Boards went up over windows around the country over the past week as businesses anticipated the potential for election-related unrest. Media outlets reported plywood going up in cities from coast to coast: Retailers in New York City, Chicago, Detroit, Denver, Long Beach, San Francisco, Charleston, Indianapolis, Dearborn, Boston, Sacramento, Las Vegas, St. Louis, Los Angeles, Portland, Dallas, and Washington, DC, all took part.
Observers posted images on Twitter:
Shops in downtown SF boarding up in anticipation of the election. pic.twitter.com/lxYjkm82CI— Brock Keeling (@BrockKeeling) October 30, 2020
I never thought I would see so many buildings here in the nation’s capital boarded-up on the eve of a presidential election in anticipation of possible unrest. And it’s not just in DC. It’s happening in New York, Los Angeles and elsewhere around the country. So sad! pic.twitter.com/fmPnUBbr8T— Wolf Blitzer (@wolfblitzer) November 1, 2020
NYC, 5th Avenue preparing for election violence. pic.twitter.com/ObgA8ya6Tp— ian bremmer (@ianbremmer) November 2, 2020
It was an echo of images from the spring, when some of New York’s upscale stores boarded their windows as shelter-in-place orders were issued in an effort to stave off the coronavirus pandemic. And those images reappeared in the early summer when nationwide protests following the death of George Floyd at the hands of police officers sometimes turned violent, prompting business owners to protect property. Some of the businesses that experienced destruction of property months ago are now bracing themselves again.
It is hard to quantify these reports directly, beyond the images on social media. But the industries that provide the boards are booming. Shain Jenkins, the manager of a hardware store near Seattle, told USA Today that plywood demand had surged nearly 40 percent.
The possibility for violence was also echoed in Walmart’s move on October 29 to remove ammunition and firearms from its displays in American stores due to “civil unrest.” The move seemed designed to discourage would-be violent actors from buying firearms. But the company reversed course on October 30, saying that the unrest had remained “isolated” and they would replace the displays.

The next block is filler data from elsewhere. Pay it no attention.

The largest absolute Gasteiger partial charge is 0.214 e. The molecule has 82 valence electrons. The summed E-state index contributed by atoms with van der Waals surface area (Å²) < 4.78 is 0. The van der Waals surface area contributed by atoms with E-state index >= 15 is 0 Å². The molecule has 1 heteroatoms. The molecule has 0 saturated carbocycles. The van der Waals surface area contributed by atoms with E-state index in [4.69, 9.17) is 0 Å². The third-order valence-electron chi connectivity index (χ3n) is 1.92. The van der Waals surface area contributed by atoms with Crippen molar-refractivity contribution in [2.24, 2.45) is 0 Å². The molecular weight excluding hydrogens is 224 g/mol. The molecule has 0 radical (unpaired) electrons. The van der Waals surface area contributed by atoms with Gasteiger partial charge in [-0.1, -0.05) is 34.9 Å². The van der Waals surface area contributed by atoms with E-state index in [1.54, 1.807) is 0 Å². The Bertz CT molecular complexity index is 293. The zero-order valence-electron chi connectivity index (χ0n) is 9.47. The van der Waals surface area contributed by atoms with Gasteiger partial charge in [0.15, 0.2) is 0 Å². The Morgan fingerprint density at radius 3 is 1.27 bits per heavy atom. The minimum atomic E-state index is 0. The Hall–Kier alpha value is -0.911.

Business owners’ nervousness about the election is unsurprising given the events of 2020 and the national mood. A USA Today/Suffolk University poll published on October 28 found that three out of four voters were worried to some degree that there could be violence on Election Day. Should former vice president Joe Biden win the election, only one in four said they were “very confident” in a peaceful transfer of power.
The perception is not unmerited, especially considering President Trump’s heightened rhetoric, repeated refusal to confirm that he would participate in a peaceful transfer of power, and his call for an “army” of poll watchers. And experts have sounded the alarm, saying that the country’s polarization carries with it a higher than usual risk of violence, depending on the election results — although the overall risk may be low.
But store preparations go beyond boarded-up windows. The New York Times reported on October 30 that in a videoconference held by the National Retail Federation (NRF), the world’s largest retail trade association, 120 representatives from 60 retail brands learned how to de-escalate customer tensions, including election-related situations. The NRF has hired security consultants to help its members predict which cities may be most volatile on Election Day and prepare accordingly.
Boarding-up windows once would have seemed extreme on an Election Day eve, but now it seems reasonable, especially nearing the end of a year of heightened conflict and politicization. Perhaps the best evidence of this comes in the fact that the NRF de-escalation training was originally developed to help retail employees deal with belligerent customers who refused to honor store policy and wear a mask. So whether the precautions are necessary or simply the product of an extraordinarily jumpy year and toxic political climate, they’re far from surprising.